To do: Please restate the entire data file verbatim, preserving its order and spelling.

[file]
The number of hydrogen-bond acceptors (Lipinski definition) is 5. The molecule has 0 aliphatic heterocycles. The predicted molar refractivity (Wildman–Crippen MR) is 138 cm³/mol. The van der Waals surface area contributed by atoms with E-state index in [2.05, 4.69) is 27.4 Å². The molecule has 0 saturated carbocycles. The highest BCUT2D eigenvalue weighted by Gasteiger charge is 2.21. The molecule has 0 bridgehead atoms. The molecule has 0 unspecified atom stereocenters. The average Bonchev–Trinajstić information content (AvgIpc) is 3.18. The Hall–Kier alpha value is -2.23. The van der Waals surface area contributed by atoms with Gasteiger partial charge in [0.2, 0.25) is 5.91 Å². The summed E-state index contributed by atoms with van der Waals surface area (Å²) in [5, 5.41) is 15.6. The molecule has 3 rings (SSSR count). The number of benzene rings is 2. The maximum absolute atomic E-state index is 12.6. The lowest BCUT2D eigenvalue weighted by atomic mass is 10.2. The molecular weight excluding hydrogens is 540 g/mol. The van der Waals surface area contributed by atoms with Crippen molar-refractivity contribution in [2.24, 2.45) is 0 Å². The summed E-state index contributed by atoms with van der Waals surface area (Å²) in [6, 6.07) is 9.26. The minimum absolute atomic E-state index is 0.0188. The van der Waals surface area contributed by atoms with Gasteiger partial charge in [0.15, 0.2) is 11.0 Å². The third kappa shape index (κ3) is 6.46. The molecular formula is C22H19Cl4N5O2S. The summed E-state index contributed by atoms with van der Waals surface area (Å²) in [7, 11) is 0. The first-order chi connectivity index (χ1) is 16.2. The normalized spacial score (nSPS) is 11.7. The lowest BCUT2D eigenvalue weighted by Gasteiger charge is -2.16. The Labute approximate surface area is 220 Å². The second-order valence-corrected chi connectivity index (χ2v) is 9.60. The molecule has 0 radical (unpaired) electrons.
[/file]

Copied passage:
The number of hydrogen-bond acceptors (Lipinski definition) is 5. The molecule has 0 aliphatic heterocycles. The predicted molar refractivity (Wildman–Crippen MR) is 138 cm³/mol. The van der Waals surface area contributed by atoms with E-state index in [2.05, 4.69) is 27.4 Å². The molecule has 0 saturated carbocycles. The highest BCUT2D eigenvalue weighted by Gasteiger charge is 2.21. The molecule has 0 bridgehead atoms. The molecule has 0 unspecified atom stereocenters. The average Bonchev–Trinajstić information content (AvgIpc) is 3.18. The Hall–Kier alpha value is -2.23. The van der Waals surface area contributed by atoms with Gasteiger partial charge in [0.2, 0.25) is 5.91 Å². The summed E-state index contributed by atoms with van der Waals surface area (Å²) in [5, 5.41) is 15.6. The molecule has 3 rings (SSSR count). The number of benzene rings is 2. The maximum absolute atomic E-state index is 12.6. The lowest BCUT2D eigenvalue weighted by atomic mass is 10.2. The molecular weight excluding hydrogens is 540 g/mol. The van der Waals surface area contributed by atoms with Crippen molar-refractivity contribution in [2.24, 2.45) is 0 Å². The summed E-state index contributed by atoms with van der Waals surface area (Å²) in [6, 6.07) is 9.26. The minimum absolute atomic E-state index is 0.0188. The van der Waals surface area contributed by atoms with Gasteiger partial charge in [0.15, 0.2) is 11.0 Å². The third kappa shape index (κ3) is 6.46. The molecular formula is C22H19Cl4N5O2S. The summed E-state index contributed by atoms with van der Waals surface area (Å²) in [7, 11) is 0. The first-order chi connectivity index (χ1) is 16.2. The normalized spacial score (nSPS) is 11.7. The lowest BCUT2D eigenvalue weighted by Gasteiger charge is -2.16. The Labute approximate surface area is 220 Å². The second-order valence-corrected chi connectivity index (χ2v) is 9.60. The molecule has 0 radical (unpaired) electrons.